5. Harry Bloomfield

    Harry Bloomfield

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    You need to find a way to access that under floor area, to properly assess the cause of the damp in those walls. You should also speak to your neighbour, to see if they have a similar issue. Most damp specialists are salesmen, keen to sell expensive damp treatment - better to dix the cause, rather than the symptom.
     
  6. RandomGrinch

    RandomGrinch

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    As JohnD says, many (except those in certain damp proofing companies!), consider rising damp to be a myth.
    There is nearly always another cause, be that penetrating damp, leaks, condensation etc.

    An interesting viewpoint can be seen here:

    https://www.heritage-house.org/damp-and-condensation/the-fraud-of-rising-damp.html

    ...also interesting is why the surveyors are saying lifting the floorboards won't help. If the wall were to have rising damp, the first things to rot would be the floor joists and boards!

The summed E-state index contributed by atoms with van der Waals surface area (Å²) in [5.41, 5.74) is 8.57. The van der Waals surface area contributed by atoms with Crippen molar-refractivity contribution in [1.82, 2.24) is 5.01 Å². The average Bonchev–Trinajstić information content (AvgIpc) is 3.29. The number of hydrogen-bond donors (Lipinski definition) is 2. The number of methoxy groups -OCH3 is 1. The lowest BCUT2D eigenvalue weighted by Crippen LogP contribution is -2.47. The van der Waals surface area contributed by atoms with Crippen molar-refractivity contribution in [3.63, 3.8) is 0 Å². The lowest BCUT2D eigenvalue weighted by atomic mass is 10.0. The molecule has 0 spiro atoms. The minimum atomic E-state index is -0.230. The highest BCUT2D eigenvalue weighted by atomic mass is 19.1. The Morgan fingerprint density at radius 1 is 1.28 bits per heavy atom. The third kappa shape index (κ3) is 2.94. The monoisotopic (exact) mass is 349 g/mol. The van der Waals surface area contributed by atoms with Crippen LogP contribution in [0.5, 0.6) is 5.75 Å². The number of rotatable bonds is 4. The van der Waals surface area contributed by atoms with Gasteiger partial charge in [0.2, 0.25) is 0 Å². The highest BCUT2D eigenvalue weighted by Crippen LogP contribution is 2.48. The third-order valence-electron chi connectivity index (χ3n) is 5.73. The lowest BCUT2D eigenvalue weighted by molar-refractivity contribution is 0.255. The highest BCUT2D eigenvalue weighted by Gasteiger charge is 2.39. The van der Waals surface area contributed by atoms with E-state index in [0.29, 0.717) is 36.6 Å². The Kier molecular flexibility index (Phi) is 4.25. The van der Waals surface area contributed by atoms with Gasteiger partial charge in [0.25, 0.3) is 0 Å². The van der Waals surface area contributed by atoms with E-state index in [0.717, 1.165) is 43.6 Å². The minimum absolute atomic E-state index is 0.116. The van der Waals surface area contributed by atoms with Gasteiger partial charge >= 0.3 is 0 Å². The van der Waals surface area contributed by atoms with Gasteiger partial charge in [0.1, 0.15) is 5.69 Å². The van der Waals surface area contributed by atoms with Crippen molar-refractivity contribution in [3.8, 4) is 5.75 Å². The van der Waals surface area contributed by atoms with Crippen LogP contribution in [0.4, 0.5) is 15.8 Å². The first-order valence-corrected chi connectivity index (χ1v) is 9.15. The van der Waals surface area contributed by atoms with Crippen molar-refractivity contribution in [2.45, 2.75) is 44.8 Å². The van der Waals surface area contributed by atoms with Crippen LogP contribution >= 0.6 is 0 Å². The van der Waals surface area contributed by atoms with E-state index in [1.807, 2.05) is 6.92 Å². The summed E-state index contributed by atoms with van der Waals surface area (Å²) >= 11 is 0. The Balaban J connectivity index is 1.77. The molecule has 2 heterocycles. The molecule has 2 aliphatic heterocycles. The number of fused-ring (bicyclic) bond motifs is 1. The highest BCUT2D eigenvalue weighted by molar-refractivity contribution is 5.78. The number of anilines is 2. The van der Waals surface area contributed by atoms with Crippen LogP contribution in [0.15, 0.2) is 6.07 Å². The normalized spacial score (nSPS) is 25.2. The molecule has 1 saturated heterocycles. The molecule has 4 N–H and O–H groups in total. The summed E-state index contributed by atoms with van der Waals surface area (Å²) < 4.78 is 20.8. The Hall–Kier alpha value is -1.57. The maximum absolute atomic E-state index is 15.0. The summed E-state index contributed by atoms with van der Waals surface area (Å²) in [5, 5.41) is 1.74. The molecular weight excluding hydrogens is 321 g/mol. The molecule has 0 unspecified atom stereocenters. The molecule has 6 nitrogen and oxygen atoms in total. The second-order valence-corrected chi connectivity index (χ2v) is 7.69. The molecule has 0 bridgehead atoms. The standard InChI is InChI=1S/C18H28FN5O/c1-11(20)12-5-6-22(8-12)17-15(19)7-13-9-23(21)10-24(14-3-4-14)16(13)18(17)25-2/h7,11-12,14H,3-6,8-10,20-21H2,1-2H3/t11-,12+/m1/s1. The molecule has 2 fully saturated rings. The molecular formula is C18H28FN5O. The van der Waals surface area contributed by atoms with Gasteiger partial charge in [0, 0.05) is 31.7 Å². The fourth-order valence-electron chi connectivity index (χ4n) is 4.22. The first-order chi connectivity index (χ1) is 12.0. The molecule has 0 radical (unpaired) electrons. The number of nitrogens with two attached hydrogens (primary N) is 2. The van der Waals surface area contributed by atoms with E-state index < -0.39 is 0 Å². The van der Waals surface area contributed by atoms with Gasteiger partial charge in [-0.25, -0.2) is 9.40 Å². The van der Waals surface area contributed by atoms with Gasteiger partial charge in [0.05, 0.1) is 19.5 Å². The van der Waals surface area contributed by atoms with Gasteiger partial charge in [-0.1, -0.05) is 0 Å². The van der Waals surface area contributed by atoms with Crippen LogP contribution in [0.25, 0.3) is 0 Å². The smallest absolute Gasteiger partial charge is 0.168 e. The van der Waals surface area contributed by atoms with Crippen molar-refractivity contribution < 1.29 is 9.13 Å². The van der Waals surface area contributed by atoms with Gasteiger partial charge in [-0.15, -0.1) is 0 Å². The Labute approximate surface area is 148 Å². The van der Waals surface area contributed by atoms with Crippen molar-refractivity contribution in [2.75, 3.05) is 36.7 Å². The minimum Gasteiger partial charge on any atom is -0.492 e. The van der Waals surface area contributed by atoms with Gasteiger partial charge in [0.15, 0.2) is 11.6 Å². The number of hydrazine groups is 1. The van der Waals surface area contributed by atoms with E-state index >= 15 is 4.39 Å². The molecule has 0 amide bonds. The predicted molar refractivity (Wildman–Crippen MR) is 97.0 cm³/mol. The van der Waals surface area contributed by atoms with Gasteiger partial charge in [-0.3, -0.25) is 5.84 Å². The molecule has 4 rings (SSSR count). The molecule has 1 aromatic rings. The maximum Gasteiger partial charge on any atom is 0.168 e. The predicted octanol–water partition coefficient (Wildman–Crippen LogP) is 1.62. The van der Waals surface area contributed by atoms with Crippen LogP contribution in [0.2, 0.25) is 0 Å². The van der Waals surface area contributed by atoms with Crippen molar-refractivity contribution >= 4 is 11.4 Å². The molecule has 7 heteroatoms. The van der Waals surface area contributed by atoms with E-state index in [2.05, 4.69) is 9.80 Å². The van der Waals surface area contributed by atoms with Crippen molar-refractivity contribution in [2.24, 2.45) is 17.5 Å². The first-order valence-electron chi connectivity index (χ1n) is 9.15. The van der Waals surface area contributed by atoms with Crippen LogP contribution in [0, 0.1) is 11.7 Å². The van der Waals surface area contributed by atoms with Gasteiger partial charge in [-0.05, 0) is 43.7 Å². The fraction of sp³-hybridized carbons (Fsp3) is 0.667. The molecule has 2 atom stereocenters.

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  7. RandomGrinch

    RandomGrinch

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    Just re-reading your post, is what we see in the photos a partially closed in fireplace?
    It first appeared to me as a doorway through the wall.
    A slightly wider photo may help, and if it is a fireplace, that may help to explain things! :)
     
    Last edited: 12 Oct 2021
  8. jacko555

    jacko555

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    How long have you lived there?
     
  9. sam78759

    sam78759

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    We moved in a few months ago
     
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  11. jacko555

    jacko555

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    I agree with JohnD and Harry etc.

    There's a source of water. Looks like the previous owners replastered and decorated. They must have known about the damp.

    Lift the floors. See what's on the other side of the wall etc
     
  12. JohnD

    JohnD

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    Chimneybreast, eh?

    When you take the floor up, see if there is a hearth slab just beneath.
     
  13. JohnD

    JohnD

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    Wouldn't help them if you discovered the real source of water, maybe.
     
  14. tell80

    tell80

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    sam78759, you have rising damp on your chimney breast and in the recess to the right side.